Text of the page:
Things To Avoid When Moving

Moving is one of the major stressful situations in life, but avoiding these common mistakes can make things easier. Here are the pitfalls to avoid on and leading up to Moving Day.

Not Having a Moving Plan

Preplanning and organizing your move is boring and takes a lot of thought and time. But failing to do so will make a move, whether it’s a short distance or cross-country ten times harder. The first decision you have to make is whether to do it yourself or hire a moving company.

Thinking Doing-It-Yourself Is Always Cheaper

Not. There are many factors to consider when deciding to Do It Yourself. Unless you have a lot of friends and family willing to loan you their trucks and vans, you’re going to have to rent a vehicle. According to all the major moving rental companies, the cost varies greatly depending on the area you rent your truck and also whether it’s what they consider a local (you pick up and return the truck in the same location) or a one-way.

Some rental companies charge a total rental that includes mileage, while others allow you a certain number of miles then charge a mileage rate. All companies expect you to pay for the gas you use and return the truck with at least as much gas as was in it when you picked it up. Some companies require the truck to be returned with a full tank of gas.

Size Doesn’t Matter

In addition to time and cost, there’s also the size of the truck to consider. Most rental companies have trucks with automatic transmission and power steering, but if the drivers aren’t used to driving a larger vehicle, there can be some learning going on. An empty truck also handles differently than a full truck, so that can make the trip more stressful, especially if the move is long-distance.

Believing Hiring A Moving Company Is Always Headache Free

Having professional movers do the job for you can be the best thing in the world. It can also be the biggest nightmare. Be certain you read the entire moving contract paying special attention to guarantees of delivery date and the condition of your stuff. Nothing is more heartbreaking than finding personal items damaged beyond repair.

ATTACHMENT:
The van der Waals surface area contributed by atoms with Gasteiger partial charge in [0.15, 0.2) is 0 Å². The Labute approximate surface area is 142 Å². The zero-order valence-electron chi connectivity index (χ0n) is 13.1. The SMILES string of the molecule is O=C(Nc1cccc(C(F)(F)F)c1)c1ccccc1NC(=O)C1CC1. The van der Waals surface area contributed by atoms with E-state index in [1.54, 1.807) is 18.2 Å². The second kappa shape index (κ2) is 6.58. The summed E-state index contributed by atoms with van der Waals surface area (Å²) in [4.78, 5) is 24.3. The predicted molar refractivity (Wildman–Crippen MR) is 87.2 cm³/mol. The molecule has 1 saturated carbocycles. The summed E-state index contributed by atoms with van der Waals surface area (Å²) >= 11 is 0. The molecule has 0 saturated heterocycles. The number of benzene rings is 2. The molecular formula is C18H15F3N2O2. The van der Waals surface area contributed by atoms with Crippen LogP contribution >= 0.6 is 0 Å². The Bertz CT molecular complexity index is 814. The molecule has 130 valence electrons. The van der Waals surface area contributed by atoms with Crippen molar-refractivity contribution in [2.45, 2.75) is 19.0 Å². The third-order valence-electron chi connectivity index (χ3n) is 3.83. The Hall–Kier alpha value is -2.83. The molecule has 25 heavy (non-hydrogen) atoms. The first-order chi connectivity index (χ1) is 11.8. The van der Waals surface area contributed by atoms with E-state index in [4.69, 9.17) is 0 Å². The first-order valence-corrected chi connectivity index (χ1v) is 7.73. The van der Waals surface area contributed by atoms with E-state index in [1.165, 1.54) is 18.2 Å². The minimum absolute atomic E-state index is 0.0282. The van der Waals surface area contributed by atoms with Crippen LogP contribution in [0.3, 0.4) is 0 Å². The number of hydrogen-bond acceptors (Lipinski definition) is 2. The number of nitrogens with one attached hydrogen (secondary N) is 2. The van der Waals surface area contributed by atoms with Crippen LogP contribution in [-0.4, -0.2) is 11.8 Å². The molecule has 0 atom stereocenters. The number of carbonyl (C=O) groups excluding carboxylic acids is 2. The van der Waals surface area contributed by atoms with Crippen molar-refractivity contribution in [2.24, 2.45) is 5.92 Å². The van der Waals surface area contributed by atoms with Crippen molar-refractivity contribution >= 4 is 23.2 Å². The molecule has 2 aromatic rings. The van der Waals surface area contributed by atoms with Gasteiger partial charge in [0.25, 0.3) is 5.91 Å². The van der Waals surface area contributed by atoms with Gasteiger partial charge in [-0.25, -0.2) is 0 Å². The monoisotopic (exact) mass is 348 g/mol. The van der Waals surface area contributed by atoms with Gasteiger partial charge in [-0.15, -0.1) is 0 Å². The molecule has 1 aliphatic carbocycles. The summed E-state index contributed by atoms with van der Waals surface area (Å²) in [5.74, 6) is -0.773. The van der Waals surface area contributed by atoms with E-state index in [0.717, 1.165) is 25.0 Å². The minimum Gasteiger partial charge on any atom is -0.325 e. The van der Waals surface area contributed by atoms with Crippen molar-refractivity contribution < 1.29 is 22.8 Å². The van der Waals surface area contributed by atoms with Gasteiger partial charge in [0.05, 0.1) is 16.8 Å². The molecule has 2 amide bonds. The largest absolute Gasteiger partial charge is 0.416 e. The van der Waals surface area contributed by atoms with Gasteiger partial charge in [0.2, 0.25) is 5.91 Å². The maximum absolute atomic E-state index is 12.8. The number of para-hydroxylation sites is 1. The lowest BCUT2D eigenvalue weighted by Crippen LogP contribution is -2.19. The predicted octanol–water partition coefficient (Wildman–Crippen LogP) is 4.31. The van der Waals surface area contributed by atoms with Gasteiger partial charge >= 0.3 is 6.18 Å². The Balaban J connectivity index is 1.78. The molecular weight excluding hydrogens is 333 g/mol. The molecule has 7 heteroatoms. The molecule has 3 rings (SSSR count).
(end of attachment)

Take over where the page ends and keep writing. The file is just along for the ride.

Thinking Family Pets Are Excited About The Move

Cats, in particular, are territorial and don’t like changes in their environment. Be certain that you take into consideration how they are going to react — from the planning stages when there are boxes everywhere to the actual moving day.

If your pet doesn’t like to travel, he probably isn’t going to suddenly enjoy riding 12 hours to a new home. Some pets do well with acclimation — taking them on shorter, test drives in the weeks and months before the move — others get more agitated.

If your animal is especially stressed about traveling, your vet may be able to provide a sedative to help ease the way. There are some natural solutions also but be sure to discuss them with your vet before giving them to your pet.

Not Marking Contents On The Boxes

Telling yourself you can remember which box has the towels and which has the dishes may sound reasonable before you pack them, but when they are sitting row after row in your new home, you’ll drive yourself crazy trying to figure out where they are. Leave a marker out of the packing process and write on the outside at least which room the stuff belongs in. It will only add a few seconds to the time spent packing each box but will save you immeasurable time and frustration on the other end.